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Glacial–interglacial seawater isotope change near the Chilean Margin as reflected by δ2H values of C37 alkenones
Hättig, K.; Varma, D.; Schouten, S.; van der Meer, M.T.J. (2023). Glacial–interglacial seawater isotope change near the Chilean Margin as reflected by δ2H values of C37 alkenones. Clim. Past 19(10): 1919-1930.
In: Climate of the Past. Copernicus: Göttingen. ISSN 1814-9324; e-ISSN 1814-9332, meer
Peer reviewed article  

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  • Hättig, K.
  • Varma, D.
  • Schouten, S., meer
  • van der Meer, M.T.J., meer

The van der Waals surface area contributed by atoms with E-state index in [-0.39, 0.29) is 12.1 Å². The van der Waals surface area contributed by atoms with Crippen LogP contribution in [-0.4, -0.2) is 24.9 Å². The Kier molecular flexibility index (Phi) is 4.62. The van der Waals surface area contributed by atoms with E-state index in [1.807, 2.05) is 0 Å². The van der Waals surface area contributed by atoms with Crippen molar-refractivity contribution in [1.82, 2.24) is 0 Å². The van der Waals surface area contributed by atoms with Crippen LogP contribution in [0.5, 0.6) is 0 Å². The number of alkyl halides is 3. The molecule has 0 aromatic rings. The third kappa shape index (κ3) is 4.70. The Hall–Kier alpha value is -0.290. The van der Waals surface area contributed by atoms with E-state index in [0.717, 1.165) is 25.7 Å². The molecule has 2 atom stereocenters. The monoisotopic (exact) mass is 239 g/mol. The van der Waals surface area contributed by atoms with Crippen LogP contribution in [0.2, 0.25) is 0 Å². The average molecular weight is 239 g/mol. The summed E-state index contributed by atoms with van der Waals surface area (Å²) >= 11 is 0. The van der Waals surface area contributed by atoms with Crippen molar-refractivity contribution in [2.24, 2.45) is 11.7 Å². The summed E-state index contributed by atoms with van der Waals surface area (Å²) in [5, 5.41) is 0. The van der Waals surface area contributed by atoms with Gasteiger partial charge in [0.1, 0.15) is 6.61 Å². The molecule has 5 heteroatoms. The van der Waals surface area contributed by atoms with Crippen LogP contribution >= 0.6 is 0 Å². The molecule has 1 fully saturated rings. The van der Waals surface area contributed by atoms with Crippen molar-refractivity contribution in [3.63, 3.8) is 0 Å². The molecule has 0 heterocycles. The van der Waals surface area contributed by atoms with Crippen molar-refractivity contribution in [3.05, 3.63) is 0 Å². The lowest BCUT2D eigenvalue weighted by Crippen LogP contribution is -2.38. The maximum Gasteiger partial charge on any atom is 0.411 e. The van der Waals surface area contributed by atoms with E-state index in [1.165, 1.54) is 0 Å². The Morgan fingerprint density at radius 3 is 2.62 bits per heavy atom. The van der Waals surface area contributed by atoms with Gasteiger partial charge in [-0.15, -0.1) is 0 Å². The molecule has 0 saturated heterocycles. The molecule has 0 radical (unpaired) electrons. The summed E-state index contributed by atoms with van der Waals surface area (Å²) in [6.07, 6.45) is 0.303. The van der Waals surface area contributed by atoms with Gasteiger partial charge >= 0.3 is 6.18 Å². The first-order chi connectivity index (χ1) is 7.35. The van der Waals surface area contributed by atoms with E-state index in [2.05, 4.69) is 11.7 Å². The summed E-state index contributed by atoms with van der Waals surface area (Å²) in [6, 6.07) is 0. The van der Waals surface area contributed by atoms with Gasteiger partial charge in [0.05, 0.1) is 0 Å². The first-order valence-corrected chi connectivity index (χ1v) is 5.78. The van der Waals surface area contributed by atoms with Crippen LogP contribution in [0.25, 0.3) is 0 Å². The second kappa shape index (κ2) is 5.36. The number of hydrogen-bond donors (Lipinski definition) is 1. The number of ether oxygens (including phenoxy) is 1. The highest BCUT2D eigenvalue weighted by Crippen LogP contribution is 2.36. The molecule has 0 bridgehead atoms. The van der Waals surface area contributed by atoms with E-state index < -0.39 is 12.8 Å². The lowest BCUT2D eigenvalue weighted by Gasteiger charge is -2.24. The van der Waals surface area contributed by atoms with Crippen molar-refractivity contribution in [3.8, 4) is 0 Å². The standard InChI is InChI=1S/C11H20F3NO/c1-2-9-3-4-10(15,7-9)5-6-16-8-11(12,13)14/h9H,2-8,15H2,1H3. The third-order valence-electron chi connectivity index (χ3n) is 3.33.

Stable hydrogen isotopic compositions of long-chain alkenones with 37 carbon atoms (δ2H) have been shown to reflect seawater salinity in culture and environmental studies, and this potential sea surface salinity proxy has been applied to several downcore records from different regions. However, previous studies were based solely on a single sediment core and often suggested unlikely large changes in salinity based on existing proxy calibrations. Here we present a new δ2H record, in combination with oxygen isotopes of benthic foraminifera from the same samples, from a sediment core from the Chilean Margin (ODP Site 1235). The observed negative shift in δ2H of 20 ‰ during the last deglaciation was identical to that of a previously published δ2H record from the nearby, but deeper, ODP Site 1234, suggesting a regionally consistent shift in δ2H. This change translates into a negative hydrogen isotope shift in the surface seawater of ca. 14 ‰, similar to glacial–interglacial reconstructions based on other δ2H records. The reconstructed bottom seawater oxygen isotope change based on benthic foraminifera during the last deglaciation is approximately −0.8 ‰, in line with previous studies. When translated into hydrogen isotopes of bottom seawater using the modern open-ocean water line, this would suggest a negative change of ca. 5 ‰, smaller than the reconstructed surface seawater shift based on alkenones. The larger change in surface water isotopes suggests that it experienced more freshening during the Holocene than bottom waters, either due to increased freshwater input, reduced evaporation, or a combination of the two.

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